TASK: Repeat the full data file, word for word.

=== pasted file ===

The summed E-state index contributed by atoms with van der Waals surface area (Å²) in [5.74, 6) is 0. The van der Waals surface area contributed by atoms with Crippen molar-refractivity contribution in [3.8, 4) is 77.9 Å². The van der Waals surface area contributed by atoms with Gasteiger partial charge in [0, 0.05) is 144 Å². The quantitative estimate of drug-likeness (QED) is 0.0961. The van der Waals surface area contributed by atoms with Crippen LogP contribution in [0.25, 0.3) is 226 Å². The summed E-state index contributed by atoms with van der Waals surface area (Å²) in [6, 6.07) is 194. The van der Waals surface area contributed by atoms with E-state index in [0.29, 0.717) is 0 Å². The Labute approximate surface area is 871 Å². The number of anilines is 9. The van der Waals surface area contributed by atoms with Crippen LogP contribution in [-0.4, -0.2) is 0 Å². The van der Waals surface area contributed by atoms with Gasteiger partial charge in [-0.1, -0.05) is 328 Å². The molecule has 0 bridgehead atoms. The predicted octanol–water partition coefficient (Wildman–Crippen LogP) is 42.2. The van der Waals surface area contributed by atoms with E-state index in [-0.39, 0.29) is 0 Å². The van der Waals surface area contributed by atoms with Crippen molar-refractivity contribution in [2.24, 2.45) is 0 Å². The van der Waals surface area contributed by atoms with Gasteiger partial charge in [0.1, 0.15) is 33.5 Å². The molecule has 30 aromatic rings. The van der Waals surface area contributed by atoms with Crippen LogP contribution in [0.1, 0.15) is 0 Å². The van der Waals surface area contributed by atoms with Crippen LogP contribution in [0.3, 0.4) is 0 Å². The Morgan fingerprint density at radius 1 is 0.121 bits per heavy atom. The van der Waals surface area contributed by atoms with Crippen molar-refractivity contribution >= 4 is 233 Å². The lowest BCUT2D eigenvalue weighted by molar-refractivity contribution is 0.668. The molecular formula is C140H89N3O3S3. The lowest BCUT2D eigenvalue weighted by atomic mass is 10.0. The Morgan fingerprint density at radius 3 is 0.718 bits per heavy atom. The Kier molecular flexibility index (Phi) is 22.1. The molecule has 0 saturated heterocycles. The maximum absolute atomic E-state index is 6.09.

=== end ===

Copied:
The summed E-state index contributed by atoms with van der Waals surface area (Å²) in [5.74, 6) is 0. The van der Waals surface area contributed by atoms with Crippen molar-refractivity contribution in [3.8, 4) is 77.9 Å². The van der Waals surface area contributed by atoms with Gasteiger partial charge in [0, 0.05) is 144 Å². The quantitative estimate of drug-likeness (QED) is 0.0961. The van der Waals surface area contributed by atoms with Crippen LogP contribution in [0.25, 0.3) is 226 Å². The summed E-state index contributed by atoms with van der Waals surface area (Å²) in [6, 6.07) is 194. The van der Waals surface area contributed by atoms with E-state index in [0.29, 0.717) is 0 Å². The Labute approximate surface area is 871 Å². The number of anilines is 9. The van der Waals surface area contributed by atoms with Crippen LogP contribution in [-0.4, -0.2) is 0 Å². The van der Waals surface area contributed by atoms with Gasteiger partial charge in [-0.1, -0.05) is 328 Å². The molecule has 0 bridgehead atoms. The predicted octanol–water partition coefficient (Wildman–Crippen LogP) is 42.2. The van der Waals surface area contributed by atoms with E-state index in [-0.39, 0.29) is 0 Å². The van der Waals surface area contributed by atoms with Crippen molar-refractivity contribution in [2.24, 2.45) is 0 Å². The van der Waals surface area contributed by atoms with Gasteiger partial charge in [0.1, 0.15) is 33.5 Å². The molecule has 30 aromatic rings. The van der Waals surface area contributed by atoms with Crippen LogP contribution in [0.1, 0.15) is 0 Å². The van der Waals surface area contributed by atoms with Crippen LogP contribution in [0.3, 0.4) is 0 Å². The Morgan fingerprint density at radius 1 is 0.121 bits per heavy atom. The van der Waals surface area contributed by atoms with Crippen molar-refractivity contribution >= 4 is 233 Å². The lowest BCUT2D eigenvalue weighted by molar-refractivity contribution is 0.668. The molecular formula is C140H89N3O3S3. The lowest BCUT2D eigenvalue weighted by atomic mass is 10.0. The Morgan fingerprint density at radius 3 is 0.718 bits per heavy atom. The Kier molecular flexibility index (Phi) is 22.1. The molecule has 0 saturated heterocycles. The maximum absolute atomic E-state index is 6.09.